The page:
The Rise and Fall of the Age of Psychopharmacology

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Title: The Rise and Fall of the Age of Psychopharmacology
Published by: Oxford University Press
Release Date: August 25, 2021
ISBN13: 978-0197574430


The Age of Psychopharmacology began with a brilliant rise in the 1950s, when for the first time science entered the study of drugs that affect the brain and mind. But, esteemed historian Edward Shorter argues that there has been a recent fall, as the field has seen its drug offerings impoverished and its diagnoses distorted by the "Diagnostic and Statistical Manual of Mental Disorders." The new drugs, such as Prozac, have been less effective than the old. The new diagnoses, such as "major depression," have strayed increasingly from the real disorders of most patients. Behind this disaster has been the invasion of the field by the pharmaceutical industry. This invasion has paid off commercially but not scientifically: There have been no new classes of psychiatry drugs in the last thirty years. Given that psychiatry's diagnoses and therapeutics have largely failed, the field has greatly declined from earlier days. Based on extensive research discovered in litigation, Shorter provides a historical perspective of change and decline over time, concluding that the story of the psychopharmacology is a story of a public health disaster.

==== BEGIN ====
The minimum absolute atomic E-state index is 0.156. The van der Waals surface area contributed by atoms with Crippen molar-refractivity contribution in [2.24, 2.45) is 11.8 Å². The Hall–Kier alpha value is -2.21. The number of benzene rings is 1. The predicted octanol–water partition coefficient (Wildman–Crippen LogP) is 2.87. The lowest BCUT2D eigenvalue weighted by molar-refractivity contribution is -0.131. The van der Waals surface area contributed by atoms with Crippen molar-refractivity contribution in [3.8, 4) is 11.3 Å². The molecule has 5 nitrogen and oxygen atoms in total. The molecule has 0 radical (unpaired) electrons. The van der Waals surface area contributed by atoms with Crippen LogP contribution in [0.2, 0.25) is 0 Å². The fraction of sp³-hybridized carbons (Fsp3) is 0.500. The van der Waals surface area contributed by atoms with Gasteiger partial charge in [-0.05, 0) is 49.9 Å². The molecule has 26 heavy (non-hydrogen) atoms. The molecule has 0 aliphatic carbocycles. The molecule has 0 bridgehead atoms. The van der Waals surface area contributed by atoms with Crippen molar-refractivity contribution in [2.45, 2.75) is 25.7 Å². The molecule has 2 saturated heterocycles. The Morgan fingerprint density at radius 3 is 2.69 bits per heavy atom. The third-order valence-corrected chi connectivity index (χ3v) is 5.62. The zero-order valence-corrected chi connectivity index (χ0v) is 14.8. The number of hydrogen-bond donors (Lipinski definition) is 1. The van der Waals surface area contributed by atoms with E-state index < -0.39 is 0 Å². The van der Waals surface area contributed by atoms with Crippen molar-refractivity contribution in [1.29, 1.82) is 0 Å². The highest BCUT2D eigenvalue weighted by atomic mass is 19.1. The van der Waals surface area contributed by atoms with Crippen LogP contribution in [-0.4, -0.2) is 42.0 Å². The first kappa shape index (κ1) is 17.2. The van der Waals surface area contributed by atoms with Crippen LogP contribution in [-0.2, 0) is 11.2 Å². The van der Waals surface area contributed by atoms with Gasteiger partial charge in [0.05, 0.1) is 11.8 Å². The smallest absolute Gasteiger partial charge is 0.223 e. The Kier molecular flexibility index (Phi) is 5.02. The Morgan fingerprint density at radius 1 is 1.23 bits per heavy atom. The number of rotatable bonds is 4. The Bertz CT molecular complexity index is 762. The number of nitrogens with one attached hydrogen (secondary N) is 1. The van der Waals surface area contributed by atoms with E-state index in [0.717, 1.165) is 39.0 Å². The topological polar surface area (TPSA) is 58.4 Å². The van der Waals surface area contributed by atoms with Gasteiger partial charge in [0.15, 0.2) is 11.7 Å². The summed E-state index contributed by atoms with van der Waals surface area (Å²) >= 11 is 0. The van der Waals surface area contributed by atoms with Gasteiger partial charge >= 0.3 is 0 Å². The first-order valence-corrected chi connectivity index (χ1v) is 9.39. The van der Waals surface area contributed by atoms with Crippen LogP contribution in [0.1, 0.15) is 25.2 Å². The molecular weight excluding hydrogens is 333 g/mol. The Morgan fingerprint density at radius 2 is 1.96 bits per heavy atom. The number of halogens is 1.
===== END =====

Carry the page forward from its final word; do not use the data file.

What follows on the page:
Table of Contents


Ch 1. Introduction
Ch 2. Before Psychopharmacology
Ch 3. The Rise of Psychopharmacology
Ch 4. Things Get Rolling
Ch 5. Depression and Schizophrenia
Ch 6. Industry: Early Days

Ch 7. DSM
Ch 8. Science
Ch 9. KOLs
Ch 10. Trials Begin
Ch 11. Trials: Fantasy Patients for Fantasy Diseases
Ch 12. Trials: Industry Takes Over
Ch 13. Marketing
Ch 14. Journals
Ch 15. FDA

Ch 16. Prozac and Its Cousins
Ch 17. Sally
Ch 18. Atypicals
Ch 19. TMAP
Ch 20. Fall of Psychopharmacology
Ch 21. Conclusion